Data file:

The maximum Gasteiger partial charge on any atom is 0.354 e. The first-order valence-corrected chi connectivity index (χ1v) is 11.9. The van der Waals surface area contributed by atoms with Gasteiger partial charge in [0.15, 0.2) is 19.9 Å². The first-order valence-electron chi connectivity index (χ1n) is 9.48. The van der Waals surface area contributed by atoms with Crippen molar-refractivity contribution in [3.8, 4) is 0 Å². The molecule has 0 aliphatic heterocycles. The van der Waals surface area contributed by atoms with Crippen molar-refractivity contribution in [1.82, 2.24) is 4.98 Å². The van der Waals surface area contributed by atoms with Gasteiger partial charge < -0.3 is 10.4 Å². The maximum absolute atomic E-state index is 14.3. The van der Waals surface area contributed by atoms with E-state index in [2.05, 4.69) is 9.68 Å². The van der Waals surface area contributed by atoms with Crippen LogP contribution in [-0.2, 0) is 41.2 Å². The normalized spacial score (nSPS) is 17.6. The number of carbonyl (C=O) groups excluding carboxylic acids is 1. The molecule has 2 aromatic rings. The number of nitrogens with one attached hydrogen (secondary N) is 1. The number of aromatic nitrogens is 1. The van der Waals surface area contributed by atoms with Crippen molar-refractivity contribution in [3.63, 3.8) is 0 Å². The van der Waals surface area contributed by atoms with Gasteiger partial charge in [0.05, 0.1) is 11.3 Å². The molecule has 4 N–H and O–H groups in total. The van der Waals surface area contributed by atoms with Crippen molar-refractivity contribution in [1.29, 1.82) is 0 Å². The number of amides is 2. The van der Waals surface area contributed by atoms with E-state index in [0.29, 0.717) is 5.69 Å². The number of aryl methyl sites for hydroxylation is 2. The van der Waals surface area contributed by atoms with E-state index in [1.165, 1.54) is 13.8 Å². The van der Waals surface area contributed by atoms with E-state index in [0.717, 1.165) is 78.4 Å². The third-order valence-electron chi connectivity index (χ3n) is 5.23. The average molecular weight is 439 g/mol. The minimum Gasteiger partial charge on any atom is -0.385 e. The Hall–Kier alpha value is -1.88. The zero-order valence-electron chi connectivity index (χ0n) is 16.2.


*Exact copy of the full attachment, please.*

The maximum Gasteiger partial charge on any atom is 0.354 e. The first-order valence-corrected chi connectivity index (χ1v) is 11.9. The van der Waals surface area contributed by atoms with Gasteiger partial charge in [0.15, 0.2) is 19.9 Å². The first-order valence-electron chi connectivity index (χ1n) is 9.48. The van der Waals surface area contributed by atoms with Crippen molar-refractivity contribution in [3.8, 4) is 0 Å². The molecule has 0 aliphatic heterocycles. The van der Waals surface area contributed by atoms with Crippen molar-refractivity contribution in [1.82, 2.24) is 4.98 Å². The van der Waals surface area contributed by atoms with Gasteiger partial charge < -0.3 is 10.4 Å². The maximum absolute atomic E-state index is 14.3. The van der Waals surface area contributed by atoms with E-state index in [2.05, 4.69) is 9.68 Å². The van der Waals surface area contributed by atoms with Crippen LogP contribution in [-0.2, 0) is 41.2 Å². The normalized spacial score (nSPS) is 17.6. The number of carbonyl (C=O) groups excluding carboxylic acids is 1. The molecule has 2 aromatic rings. The number of nitrogens with one attached hydrogen (secondary N) is 1. The number of aromatic nitrogens is 1. The van der Waals surface area contributed by atoms with Crippen molar-refractivity contribution in [3.63, 3.8) is 0 Å². The van der Waals surface area contributed by atoms with Gasteiger partial charge in [0.05, 0.1) is 11.3 Å². The molecule has 4 N–H and O–H groups in total. The van der Waals surface area contributed by atoms with Crippen molar-refractivity contribution in [1.29, 1.82) is 0 Å². The number of amides is 2. The van der Waals surface area contributed by atoms with E-state index in [0.29, 0.717) is 5.69 Å². The number of aryl methyl sites for hydroxylation is 2. The van der Waals surface area contributed by atoms with E-state index in [1.165, 1.54) is 13.8 Å². The van der Waals surface area contributed by atoms with E-state index in [0.717, 1.165) is 78.4 Å². The third-order valence-electron chi connectivity index (χ3n) is 5.23. The average molecular weight is 439 g/mol. The minimum Gasteiger partial charge on any atom is -0.385 e. The Hall–Kier alpha value is -1.88. The zero-order valence-electron chi connectivity index (χ0n) is 16.2.